There are 101 separate council pension funds in the UK. At the moment most of details are still unclear but it is thought that board members will have similar powers and responsibilities as those of trustees in private sector defined benefit schemes.
Most existing LGPS schemes are supervised by elected councillors with often little or none beneficiary representation. If for example it is agreed that these new boards had ten members each, then there is a huge organisational and logistical challenge ahead. It is thought the new governance arrangements are planned to start in April 2014.
While many existing councillors may simply switch from existing committee panels to boards, they will have to be selected, trained and supported in the new arrangements. Employees will in many cases have for the first time the right to representation and full voting rights.
I have been an employee representative on a London LGPS since 1996. At first for many years I was called an "observer" on the pension investment committee. This meant that I had no vote but did have access to papers, attend beauty parades, training and could ask questions to advisors and fund managers. This changed and now I and one other employee representative have two seats and voting rights on the investment panel and a seat but without voting rights on the formal council pension committee.
I would point out that we have never felt the need to actually force a vote at investment panel. Like the vast majority of private sector pension trustee meetings, issues are best dealt with by consensus whenever possible. I don't expect that to change with 50/50 representation.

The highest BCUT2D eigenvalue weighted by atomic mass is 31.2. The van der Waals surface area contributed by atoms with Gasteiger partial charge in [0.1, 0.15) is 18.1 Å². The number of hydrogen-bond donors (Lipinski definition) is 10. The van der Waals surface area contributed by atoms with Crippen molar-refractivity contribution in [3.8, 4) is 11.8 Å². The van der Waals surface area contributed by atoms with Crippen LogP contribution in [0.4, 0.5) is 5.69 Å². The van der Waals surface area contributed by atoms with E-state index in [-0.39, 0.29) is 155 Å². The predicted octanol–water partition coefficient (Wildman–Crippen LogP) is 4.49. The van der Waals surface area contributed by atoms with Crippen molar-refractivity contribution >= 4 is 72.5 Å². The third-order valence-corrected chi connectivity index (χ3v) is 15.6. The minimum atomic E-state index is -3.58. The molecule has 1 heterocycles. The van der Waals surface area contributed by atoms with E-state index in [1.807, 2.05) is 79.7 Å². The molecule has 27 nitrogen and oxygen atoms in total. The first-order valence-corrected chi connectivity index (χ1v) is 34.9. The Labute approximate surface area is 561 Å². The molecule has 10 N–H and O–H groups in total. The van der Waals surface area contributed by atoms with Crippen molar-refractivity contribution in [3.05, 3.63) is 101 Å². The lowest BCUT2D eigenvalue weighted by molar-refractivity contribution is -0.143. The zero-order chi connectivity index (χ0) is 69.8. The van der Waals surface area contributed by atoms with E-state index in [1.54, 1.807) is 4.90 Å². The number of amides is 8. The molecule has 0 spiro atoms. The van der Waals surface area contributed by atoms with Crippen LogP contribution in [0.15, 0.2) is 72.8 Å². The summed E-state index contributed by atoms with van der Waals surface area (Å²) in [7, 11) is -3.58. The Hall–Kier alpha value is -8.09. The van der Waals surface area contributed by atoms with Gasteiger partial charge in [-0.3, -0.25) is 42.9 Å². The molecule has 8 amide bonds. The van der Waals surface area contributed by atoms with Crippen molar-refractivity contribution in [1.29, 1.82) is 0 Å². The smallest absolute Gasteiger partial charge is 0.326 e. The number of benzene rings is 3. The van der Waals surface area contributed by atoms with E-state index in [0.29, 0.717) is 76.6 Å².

This is a huge step change for employees and the local government trade union Unison is already planning an ambitious recruitment and training programme for representatives. With a 19.5% total contribution cap it is now very much in the interests of employees and employers to make sure the fund is well run and efficient.
Professional advisers and fund managers will also have change the way they do business with the LGPS. The issue of the merger of LGPS is separate.
Everything will have to change to some degree. I am also an employer trustee on a private DB scheme and it has been a very different experience to that in the LGPS.
It is vital that we get the LGPS governance arrangements right. Not only are four million people in the UK members but it is collectively the biggest funded pension scheme in the UK with around £150bn in assets. Meanwhile some senior members of the government have privately referred to the LGPS as the British sovereign wealth fund and hope it will invest more in housing and infrastructure to kick start the economy.
The AMNT welcomes this development which puts to rest this governance anomaly between public and private funded DB. Can the government now tackle the appalling governance gap in contract-based defined contribution schemes?
John Gray is chairman of the AMNT DB working group"